To be honest, it’s a bit messy and manual, and probably not the most efficient.
I should probably describe the type of content curation I do, and for whom. Let’s start with the for whom.
Including my own, I manage three sets of accounts: Bianca/Tap Dancing Spiders, PSAMA and Chirpsy. All have fairly similar audiences, which makes things faster. One great blog post can be cross-posted across multiple accounts. I don’t do it all the time, just when it works. Oh, one caveat of cross-posting, keep audience duplication in mind. If there’s a fair amount of duplication, then you’ll just look spammy. The PSAMA audience is predominantly local to Seattle, and the other two are global. Minimal duplication.
The content curation process
My content comes from three sources. Human-crafted, pre-written Tweets from Chirpsy, manually curated content from RSS feeds in Feedly that are fed to Buffer , and original content I (and the PSAMA team) write on the fly.
This is where it gets messy and I’m still working on the right tools and process to make it work.
Each morning I jump into the Chirpsy dashboard and add three or four Tweets to the queue. It drip feeds them to @BiancaJSmith every two hours. I’ve set keywords in Chirpsy with writing guidelines, so I know the Tweets will be relevant content. I know you’re probably freaking at this level of trust. For the first month with Chirpsy I checked each link and monitored the performance. They aren’t quite the voice I use, but equally as effective. I have another feed into the @Chirpsy account, that’s linked to the facebook page, too. That one’s 100% automated, again it’s trust in the service.
Throughout the day I check on Feedly for anything coming in via RSS feed. If something looks good, I hit the Buffer button, select a few networks and it’s added to the queue. Buffer has pre-set optimal send times for each platform. With a global audience I don’t really care for time optimization, but it helps space things out. These are set to go to my personal feeds, but I pick and choose the networks. I’m definitely fussier with the content going to LinkedIn. If some of these are perfect for the PSAMA I manually share them on those feeds. I never add any to the @Chirpsy feed. That account’s to showcase the product. Messaging impact will be diminished if I supplement it. Oh, I forgot the copy. I rarely change it. The blog post authors have (or at least should have) chosen compelling titles, so I use that for the copy. I’ll sometimes add appropriate Twitter handles or hashtags, but it’s a quick and dirty process.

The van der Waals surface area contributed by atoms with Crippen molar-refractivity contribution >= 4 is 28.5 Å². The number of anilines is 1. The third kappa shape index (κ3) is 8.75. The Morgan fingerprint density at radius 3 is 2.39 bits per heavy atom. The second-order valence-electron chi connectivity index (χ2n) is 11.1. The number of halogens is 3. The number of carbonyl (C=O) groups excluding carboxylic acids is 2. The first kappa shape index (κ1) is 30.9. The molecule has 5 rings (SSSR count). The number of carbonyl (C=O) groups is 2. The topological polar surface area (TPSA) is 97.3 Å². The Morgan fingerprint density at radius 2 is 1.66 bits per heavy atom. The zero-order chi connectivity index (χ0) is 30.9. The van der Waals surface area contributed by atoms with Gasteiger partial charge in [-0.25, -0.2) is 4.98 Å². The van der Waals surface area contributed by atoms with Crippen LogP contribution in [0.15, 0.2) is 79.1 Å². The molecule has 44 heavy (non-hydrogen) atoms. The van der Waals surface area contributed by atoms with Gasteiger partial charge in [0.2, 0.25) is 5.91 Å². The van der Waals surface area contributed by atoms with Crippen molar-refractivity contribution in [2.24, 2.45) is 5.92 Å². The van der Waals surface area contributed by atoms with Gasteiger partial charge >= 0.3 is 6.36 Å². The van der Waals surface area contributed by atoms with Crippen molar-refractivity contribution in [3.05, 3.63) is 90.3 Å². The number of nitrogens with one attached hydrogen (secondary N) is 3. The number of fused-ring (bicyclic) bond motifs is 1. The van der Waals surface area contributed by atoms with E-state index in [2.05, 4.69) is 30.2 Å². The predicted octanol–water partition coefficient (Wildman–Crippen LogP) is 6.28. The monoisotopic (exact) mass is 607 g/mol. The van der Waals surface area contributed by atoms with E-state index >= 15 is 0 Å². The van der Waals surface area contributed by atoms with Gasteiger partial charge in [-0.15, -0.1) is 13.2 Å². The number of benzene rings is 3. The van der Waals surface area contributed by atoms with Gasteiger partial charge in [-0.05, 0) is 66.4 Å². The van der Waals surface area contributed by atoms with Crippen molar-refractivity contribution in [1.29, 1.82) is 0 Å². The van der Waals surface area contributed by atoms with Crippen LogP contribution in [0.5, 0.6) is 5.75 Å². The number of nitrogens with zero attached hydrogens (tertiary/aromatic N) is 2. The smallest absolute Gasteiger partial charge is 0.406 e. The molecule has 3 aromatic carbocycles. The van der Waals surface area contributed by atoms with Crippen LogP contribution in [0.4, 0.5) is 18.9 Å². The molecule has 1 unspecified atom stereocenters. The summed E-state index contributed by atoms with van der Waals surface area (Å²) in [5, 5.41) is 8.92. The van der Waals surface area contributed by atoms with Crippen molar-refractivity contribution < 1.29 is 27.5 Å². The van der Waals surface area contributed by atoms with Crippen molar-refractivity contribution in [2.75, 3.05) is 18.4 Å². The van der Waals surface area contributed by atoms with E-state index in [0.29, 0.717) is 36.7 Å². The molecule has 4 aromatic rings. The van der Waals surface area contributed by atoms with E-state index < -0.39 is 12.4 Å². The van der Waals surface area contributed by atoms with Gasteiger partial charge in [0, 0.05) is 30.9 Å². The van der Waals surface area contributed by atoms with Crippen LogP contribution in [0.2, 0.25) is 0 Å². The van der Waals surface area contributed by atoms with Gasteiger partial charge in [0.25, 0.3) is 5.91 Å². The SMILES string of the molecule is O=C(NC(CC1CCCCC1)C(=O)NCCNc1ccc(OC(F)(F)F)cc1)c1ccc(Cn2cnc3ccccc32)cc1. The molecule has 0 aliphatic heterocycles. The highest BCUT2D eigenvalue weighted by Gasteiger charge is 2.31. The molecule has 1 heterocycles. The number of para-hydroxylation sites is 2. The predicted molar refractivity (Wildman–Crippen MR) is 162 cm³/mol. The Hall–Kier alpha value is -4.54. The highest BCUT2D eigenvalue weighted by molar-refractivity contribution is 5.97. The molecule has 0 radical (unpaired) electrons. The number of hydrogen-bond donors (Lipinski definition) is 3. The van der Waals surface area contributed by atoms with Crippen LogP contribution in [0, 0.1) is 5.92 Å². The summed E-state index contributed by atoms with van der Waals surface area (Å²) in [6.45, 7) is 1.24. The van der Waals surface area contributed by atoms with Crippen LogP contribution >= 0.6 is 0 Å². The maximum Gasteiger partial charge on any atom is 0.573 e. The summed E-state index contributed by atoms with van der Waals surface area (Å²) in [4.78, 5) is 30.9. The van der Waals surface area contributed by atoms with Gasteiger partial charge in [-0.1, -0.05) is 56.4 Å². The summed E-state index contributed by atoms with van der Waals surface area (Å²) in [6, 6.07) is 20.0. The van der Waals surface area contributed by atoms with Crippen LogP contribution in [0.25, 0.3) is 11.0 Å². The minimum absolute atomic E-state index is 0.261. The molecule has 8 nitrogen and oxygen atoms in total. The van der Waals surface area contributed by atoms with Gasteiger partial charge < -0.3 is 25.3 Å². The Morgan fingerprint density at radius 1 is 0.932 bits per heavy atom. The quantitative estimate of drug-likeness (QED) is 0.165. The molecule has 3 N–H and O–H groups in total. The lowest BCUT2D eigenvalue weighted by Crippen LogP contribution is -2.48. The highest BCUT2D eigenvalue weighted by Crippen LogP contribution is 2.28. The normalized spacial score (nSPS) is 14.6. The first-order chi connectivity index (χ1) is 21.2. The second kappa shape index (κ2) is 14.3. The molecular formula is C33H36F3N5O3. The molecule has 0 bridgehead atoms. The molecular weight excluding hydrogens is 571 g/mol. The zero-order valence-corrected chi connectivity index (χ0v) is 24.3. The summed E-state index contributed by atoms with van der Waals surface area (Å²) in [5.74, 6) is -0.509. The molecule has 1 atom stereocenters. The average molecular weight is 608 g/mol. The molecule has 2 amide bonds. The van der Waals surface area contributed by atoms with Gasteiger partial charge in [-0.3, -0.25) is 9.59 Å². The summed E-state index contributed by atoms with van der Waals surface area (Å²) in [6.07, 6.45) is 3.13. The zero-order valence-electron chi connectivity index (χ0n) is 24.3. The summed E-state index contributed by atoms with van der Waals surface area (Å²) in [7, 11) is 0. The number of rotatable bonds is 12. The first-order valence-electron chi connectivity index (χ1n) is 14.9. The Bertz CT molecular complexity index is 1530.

The final content curation process is manual. If there’s some timely news, I’ll post it to the relevant profile immediately. I also have alerts set for any mentions to action. I keep an eye on Twitter and facebook feeds to share anything there that’s relevant and join in the conversation. Sprout Social is the tool for this.
That’s the main stuff. I have left Pinterest out because I think of it as 100% personal, even though there is a strategy behind it and it’s probably the most pure content curation I do. I share communications pins and business book reviews on my Pinterest page , but I mainly post geeky stuff from Sherlock, Doctor Who and Harry Potter. It’s under my photography business name, so there’s a lot of photography too. Definitely more personality.
As I said at the start, it’s not a perfect content curation process and it’s already evolving. We’ve divided up the responsibilities on the PSAMA team, so we’re coordinating it all in HootSuite because multiple users is less expensive in HootSuite than in SproutSocial.
What’s your content curation process? Is it as haphazard as mine?
Note: It’s a year later and things have changed. I’ve updated the content curation process for 2015.
Disclaimers: I work with Chirpsy, and hold a volunteer board role with the PSAMA. Both are great organizations that I recommend you check out.